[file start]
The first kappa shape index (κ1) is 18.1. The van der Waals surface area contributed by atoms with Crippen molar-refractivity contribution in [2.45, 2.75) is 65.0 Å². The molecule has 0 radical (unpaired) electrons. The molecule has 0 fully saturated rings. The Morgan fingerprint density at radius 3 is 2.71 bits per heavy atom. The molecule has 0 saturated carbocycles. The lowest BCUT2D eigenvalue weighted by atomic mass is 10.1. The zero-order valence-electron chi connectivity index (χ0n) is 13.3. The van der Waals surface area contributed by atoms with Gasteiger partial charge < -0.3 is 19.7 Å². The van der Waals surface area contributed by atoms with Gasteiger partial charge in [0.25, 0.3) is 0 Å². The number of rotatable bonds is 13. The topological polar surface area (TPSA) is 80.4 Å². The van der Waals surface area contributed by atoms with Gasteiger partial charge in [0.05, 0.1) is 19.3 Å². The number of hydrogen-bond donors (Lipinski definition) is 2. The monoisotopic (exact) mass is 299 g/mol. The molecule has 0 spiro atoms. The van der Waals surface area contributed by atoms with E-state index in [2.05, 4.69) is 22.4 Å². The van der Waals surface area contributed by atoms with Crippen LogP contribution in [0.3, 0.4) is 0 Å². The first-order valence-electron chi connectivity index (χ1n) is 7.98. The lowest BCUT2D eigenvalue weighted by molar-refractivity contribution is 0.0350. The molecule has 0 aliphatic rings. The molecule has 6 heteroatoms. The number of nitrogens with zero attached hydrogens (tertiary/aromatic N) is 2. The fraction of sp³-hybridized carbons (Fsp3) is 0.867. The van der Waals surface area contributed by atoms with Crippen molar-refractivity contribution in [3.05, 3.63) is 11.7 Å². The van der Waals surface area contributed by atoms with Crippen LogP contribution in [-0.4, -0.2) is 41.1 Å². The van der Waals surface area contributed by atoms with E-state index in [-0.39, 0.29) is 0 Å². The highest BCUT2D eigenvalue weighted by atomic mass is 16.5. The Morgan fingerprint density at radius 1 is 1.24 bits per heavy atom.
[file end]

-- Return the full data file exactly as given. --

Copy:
The first kappa shape index (κ1) is 18.1. The van der Waals surface area contributed by atoms with Crippen molar-refractivity contribution in [2.45, 2.75) is 65.0 Å². The molecule has 0 radical (unpaired) electrons. The molecule has 0 fully saturated rings. The Morgan fingerprint density at radius 3 is 2.71 bits per heavy atom. The molecule has 0 saturated carbocycles. The lowest BCUT2D eigenvalue weighted by atomic mass is 10.1. The zero-order valence-electron chi connectivity index (χ0n) is 13.3. The van der Waals surface area contributed by atoms with Gasteiger partial charge < -0.3 is 19.7 Å². The van der Waals surface area contributed by atoms with Gasteiger partial charge in [0.25, 0.3) is 0 Å². The number of rotatable bonds is 13. The topological polar surface area (TPSA) is 80.4 Å². The van der Waals surface area contributed by atoms with Gasteiger partial charge in [0.05, 0.1) is 19.3 Å². The number of hydrogen-bond donors (Lipinski definition) is 2. The monoisotopic (exact) mass is 299 g/mol. The molecule has 0 spiro atoms. The van der Waals surface area contributed by atoms with E-state index in [2.05, 4.69) is 22.4 Å². The van der Waals surface area contributed by atoms with Crippen LogP contribution in [0.3, 0.4) is 0 Å². The first-order valence-electron chi connectivity index (χ1n) is 7.98. The lowest BCUT2D eigenvalue weighted by molar-refractivity contribution is 0.0350. The molecule has 0 aliphatic rings. The molecule has 6 heteroatoms. The number of nitrogens with zero attached hydrogens (tertiary/aromatic N) is 2. The fraction of sp³-hybridized carbons (Fsp3) is 0.867. The van der Waals surface area contributed by atoms with Crippen molar-refractivity contribution in [3.05, 3.63) is 11.7 Å². The van der Waals surface area contributed by atoms with Crippen LogP contribution in [-0.4, -0.2) is 41.1 Å². The van der Waals surface area contributed by atoms with E-state index in [-0.39, 0.29) is 0 Å². The highest BCUT2D eigenvalue weighted by atomic mass is 16.5. The Morgan fingerprint density at radius 1 is 1.24 bits per heavy atom.